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The diameter of this persimmon is a little bigger than a quarter.


Persimmon trees can hide at the edge of the woods during the spring and summer. But in the fall when they’re loaded with fruit, they might as well be flashing with Christmas tree lights. I discovered this persimmon tree on the edge of my woods. I had not noticed it until a couple of weeks ago.

I’m not certain, but I believe that the big, hard, acorn-shaped persimmons that are grown commercially in California are Asian persimmons. Whereas the persimmons that grow wild here in the North Carolina Piedmont and the Blue Ridge foothills are the American persimmon.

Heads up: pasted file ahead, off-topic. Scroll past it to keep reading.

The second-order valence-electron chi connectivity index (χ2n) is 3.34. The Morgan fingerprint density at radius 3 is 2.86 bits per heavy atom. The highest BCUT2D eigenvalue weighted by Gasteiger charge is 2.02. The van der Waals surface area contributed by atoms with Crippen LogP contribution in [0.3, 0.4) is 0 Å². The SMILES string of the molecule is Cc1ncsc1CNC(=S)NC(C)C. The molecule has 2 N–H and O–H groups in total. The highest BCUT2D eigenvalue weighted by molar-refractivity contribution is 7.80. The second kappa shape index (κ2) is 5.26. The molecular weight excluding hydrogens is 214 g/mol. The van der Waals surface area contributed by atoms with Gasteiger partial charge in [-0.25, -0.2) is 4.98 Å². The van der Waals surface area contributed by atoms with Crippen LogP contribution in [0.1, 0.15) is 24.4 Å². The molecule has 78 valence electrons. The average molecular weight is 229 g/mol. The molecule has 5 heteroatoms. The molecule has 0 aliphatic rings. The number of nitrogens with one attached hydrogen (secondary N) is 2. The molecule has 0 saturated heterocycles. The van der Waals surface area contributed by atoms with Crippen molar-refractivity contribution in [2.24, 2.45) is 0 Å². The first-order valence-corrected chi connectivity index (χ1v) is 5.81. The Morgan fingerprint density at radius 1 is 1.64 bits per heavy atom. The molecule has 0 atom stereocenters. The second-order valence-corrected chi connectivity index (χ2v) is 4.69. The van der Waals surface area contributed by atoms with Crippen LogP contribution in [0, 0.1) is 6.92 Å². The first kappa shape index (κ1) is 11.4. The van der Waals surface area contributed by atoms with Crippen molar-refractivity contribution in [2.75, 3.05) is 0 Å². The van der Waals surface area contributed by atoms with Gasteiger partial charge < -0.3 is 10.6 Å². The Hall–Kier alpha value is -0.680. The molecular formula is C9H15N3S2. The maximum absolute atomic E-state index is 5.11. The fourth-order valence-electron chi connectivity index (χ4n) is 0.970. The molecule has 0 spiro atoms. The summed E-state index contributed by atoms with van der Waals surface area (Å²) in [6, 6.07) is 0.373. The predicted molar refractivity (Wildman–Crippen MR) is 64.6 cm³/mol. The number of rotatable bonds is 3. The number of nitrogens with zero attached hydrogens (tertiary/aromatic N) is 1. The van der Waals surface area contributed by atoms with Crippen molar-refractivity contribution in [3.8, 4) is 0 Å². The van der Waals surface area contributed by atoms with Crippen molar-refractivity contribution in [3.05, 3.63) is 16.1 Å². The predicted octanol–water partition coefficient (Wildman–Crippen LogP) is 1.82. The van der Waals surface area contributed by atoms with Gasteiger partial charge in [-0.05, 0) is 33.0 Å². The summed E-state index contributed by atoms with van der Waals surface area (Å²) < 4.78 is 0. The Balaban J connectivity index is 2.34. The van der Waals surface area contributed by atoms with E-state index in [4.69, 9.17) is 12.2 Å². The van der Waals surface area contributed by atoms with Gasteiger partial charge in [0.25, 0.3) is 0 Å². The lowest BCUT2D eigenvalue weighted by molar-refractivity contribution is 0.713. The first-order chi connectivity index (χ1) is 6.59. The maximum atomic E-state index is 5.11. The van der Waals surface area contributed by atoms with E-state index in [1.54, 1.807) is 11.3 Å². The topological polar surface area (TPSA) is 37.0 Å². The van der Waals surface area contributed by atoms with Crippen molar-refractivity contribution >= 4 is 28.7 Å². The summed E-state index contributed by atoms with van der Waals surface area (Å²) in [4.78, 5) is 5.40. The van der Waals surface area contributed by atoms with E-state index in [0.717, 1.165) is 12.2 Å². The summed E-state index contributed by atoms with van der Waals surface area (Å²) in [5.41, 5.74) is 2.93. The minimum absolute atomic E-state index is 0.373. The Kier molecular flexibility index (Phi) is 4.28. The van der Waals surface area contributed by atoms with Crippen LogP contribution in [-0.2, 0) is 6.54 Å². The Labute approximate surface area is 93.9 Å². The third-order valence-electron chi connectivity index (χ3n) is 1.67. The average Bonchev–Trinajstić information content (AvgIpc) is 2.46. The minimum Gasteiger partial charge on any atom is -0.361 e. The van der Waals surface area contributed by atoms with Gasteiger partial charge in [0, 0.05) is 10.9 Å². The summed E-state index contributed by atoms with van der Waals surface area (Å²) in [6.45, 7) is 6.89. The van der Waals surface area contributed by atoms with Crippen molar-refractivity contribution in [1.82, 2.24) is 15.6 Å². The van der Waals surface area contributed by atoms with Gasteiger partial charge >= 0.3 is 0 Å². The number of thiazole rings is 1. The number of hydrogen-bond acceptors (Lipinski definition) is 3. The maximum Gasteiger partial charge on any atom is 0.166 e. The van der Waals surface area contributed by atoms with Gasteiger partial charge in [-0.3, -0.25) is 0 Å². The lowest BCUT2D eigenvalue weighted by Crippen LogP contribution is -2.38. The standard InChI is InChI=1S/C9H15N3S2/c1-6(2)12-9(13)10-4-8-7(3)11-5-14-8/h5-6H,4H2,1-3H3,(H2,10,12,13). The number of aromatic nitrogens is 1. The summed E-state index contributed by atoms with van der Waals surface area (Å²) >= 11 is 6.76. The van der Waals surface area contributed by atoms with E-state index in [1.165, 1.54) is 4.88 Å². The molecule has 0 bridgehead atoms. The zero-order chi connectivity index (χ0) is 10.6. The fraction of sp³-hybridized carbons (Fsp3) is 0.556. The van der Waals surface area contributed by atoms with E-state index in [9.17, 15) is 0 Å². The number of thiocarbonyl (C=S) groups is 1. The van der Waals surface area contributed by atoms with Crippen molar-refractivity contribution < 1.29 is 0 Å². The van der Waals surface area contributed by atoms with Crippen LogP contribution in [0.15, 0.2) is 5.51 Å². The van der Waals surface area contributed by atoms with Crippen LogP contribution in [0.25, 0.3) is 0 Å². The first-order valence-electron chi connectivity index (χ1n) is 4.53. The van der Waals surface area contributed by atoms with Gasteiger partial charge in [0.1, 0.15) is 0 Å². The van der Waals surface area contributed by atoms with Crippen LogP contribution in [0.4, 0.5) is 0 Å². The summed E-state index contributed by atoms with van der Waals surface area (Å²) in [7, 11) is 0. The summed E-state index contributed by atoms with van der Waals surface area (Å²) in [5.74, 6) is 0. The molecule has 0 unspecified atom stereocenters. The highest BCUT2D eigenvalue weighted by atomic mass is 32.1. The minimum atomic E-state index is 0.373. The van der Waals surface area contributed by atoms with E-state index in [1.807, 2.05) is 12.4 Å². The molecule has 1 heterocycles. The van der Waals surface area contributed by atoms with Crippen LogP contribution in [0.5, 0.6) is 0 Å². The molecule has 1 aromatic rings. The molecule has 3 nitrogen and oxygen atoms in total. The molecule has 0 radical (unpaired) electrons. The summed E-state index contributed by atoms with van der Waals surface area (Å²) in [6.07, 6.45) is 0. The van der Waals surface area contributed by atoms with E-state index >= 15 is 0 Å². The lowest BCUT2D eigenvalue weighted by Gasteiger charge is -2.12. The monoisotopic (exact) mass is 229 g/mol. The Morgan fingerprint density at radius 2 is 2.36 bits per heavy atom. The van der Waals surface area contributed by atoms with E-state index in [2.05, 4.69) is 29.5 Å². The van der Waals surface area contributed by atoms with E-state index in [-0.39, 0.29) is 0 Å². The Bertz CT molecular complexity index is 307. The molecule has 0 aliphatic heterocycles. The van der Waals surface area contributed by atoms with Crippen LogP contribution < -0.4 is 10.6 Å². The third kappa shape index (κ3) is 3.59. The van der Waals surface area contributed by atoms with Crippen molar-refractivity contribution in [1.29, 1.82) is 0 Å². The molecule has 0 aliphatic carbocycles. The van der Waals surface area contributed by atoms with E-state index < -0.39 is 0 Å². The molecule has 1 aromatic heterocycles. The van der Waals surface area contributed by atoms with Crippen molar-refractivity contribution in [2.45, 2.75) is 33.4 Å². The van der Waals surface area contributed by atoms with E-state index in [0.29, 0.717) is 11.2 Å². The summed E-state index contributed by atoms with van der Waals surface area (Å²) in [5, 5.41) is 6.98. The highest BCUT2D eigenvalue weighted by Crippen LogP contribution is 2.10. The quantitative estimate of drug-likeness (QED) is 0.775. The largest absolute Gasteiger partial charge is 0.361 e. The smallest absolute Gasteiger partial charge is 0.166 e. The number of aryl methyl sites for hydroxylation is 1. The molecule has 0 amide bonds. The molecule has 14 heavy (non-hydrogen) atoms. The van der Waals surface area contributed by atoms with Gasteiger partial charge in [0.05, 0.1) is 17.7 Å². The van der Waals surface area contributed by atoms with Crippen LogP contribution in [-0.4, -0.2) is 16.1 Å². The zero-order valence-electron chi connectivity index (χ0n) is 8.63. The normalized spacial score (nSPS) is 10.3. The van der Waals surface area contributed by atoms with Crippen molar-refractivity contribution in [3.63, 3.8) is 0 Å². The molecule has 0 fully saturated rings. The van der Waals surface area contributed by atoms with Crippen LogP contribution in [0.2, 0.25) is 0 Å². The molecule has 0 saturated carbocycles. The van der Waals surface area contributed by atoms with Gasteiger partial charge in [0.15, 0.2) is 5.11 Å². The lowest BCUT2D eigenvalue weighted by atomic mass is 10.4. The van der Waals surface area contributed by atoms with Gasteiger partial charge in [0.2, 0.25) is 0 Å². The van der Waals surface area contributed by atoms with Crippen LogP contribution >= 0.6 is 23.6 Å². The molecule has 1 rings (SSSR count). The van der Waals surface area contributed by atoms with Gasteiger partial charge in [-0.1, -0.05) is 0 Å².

What are they good for, you ask. Pudding! I hope to gather enough persimmons to make a pudding before the season is over. If I succeed, I’ll post some photos.

The native persimmons are not fit to eat until they fall from the tree, ripe. Before they are ripe they are unbearably astringent. October frosts can quicken the ripening. But after they fall to the ground, you’ve got to get to them before the wildlife do. There are so many hungry mouths around here.

One Comment

  1. mountain madness wrote:

    So did you make any pudding??? What do they taste like? Sweet or bitter?

    Monday, November 16, 2009 at 3:57 pm | Permalink

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